Political commentator Shalman Scott and Barbados Prime Minister Mia Mottley
There is unease among members of the private sector in Barbados following the sweep of Thursday's general election by the Barbados Labour Party (BLP).
In a release on Friday, the Barbados Private Sector Association said the country is in uncharted territory with no elected Opposition in Parliament.
The Association is calling for constitutional experts to quickly advise how to maintain parliamentary checks and balances on the government.
The BLP won all 30 seats in the House of Assembly.
This is the first election in post-independence Barbados with a clean sweep of seats by a single political party.
Prior to this, the largest majorities were the 26:2 victory for the BLP in the 1999 election, and the 24:3 win in favour of the Democratic Labour Party (DLP) in 1986.
Meanwhile, Jamaican political commentator Shalman Scott, said focus will be on the Senate in Barbados to ensure that there is a balance of power with the BLP controlling all 30 seats in the House of Assembly.
This is necessary, he argued, because of the need for some bills to be supported by a two-thirds majority from both Houses of Parliament.
The Senate in Barbados comprises 21 members.
Twelve of these members are appointed by the Prime Minister, seven by the Governor-General at his discretion to represent various interests in the community and two by the Leader of the Opposition.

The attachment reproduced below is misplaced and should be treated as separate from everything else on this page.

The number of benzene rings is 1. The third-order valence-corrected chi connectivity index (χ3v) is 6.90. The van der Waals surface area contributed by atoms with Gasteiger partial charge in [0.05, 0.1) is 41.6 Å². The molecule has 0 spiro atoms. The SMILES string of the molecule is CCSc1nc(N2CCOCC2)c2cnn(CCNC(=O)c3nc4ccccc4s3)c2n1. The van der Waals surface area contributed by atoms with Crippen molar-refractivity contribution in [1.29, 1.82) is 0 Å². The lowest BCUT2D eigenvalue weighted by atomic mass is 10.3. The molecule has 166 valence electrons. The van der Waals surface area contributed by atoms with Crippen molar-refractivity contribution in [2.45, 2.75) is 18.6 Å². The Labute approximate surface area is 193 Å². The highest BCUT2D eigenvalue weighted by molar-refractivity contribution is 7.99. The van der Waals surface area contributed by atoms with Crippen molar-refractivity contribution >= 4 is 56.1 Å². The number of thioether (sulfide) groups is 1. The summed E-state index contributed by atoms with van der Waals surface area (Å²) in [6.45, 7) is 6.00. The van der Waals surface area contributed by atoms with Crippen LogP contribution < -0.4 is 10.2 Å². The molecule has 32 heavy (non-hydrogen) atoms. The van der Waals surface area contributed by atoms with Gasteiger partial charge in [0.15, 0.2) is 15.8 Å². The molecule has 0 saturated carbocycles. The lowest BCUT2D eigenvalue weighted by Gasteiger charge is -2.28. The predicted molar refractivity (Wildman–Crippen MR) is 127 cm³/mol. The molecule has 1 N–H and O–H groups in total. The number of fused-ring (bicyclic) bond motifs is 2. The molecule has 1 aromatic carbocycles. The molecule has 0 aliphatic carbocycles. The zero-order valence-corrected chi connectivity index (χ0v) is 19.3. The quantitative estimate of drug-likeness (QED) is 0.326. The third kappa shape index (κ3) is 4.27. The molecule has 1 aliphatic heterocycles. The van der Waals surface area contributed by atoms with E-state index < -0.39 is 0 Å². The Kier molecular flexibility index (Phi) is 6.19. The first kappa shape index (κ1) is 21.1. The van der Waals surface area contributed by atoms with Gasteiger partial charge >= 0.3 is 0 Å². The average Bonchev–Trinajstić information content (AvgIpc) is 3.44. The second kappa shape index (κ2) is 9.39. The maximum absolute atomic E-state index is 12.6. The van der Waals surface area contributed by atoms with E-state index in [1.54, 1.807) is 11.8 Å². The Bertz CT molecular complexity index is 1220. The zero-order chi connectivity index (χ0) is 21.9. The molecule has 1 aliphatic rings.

Mr. Scott, who was speaking in an interview with RJR News, has attributed the major defeat of the Democratic Labour Party to a myriad of factors.
Factors, he said, such as a major sewage problem, the feminist agenda by Mia Mottley, younger voters, and the DLP's position on the Caribbean Court of Justice, all converged to "reflect popular discontent which has benefited the BLP, that has been in the political wilderness for (two) consecutive terms.
Freundel Stuart, leader of the Democratic Labour Party, in his concession speech, accepted full responsibility for the defeat of his party.
He announced that he will be leaving representational politics.
In the meantime, Mia Mottley was on Friday sworn in as Prime Minister of Barbados.
Ms. Mottley, who is 52 years old, is the first woman to hold the post of Prime Minister of Barbados.
She took the oath of office at Government House.
Ms Mottley joins the ranks of former Prime Minister of Jamaica Portia Simpson Miller, Dame Eugenia Charles of Dominica, Kamla Persad Bissessar of Trinidad and Tobago as well as Janet Jagan of Guyana as female heads of Government in the Caribbean.
Prime Minister Mottley has promised to reduce Barbados' international debt as part of her mandate.
"We're conscious that what lies before this nation is a set of programmes that we will have to undertake first to be able to stabilise the country...and then we also are conscious that were we only to stabilise Barbados and not transform it, we would be doing a disservice to our country," she declared.
Prime Minister Andrew Holness on Friday afternoon described Mia Mottley's victory in the general election as a historic moment in the region.
Mr. Holness said Ms Mottley's win is proof that more women can ascend to the pinnacle of political leadership.
While congratulating Ms Mottley, Mr. Holness said she is a powerful force in the Caribbean who will lead Barbados in an inclusive and transparent manner.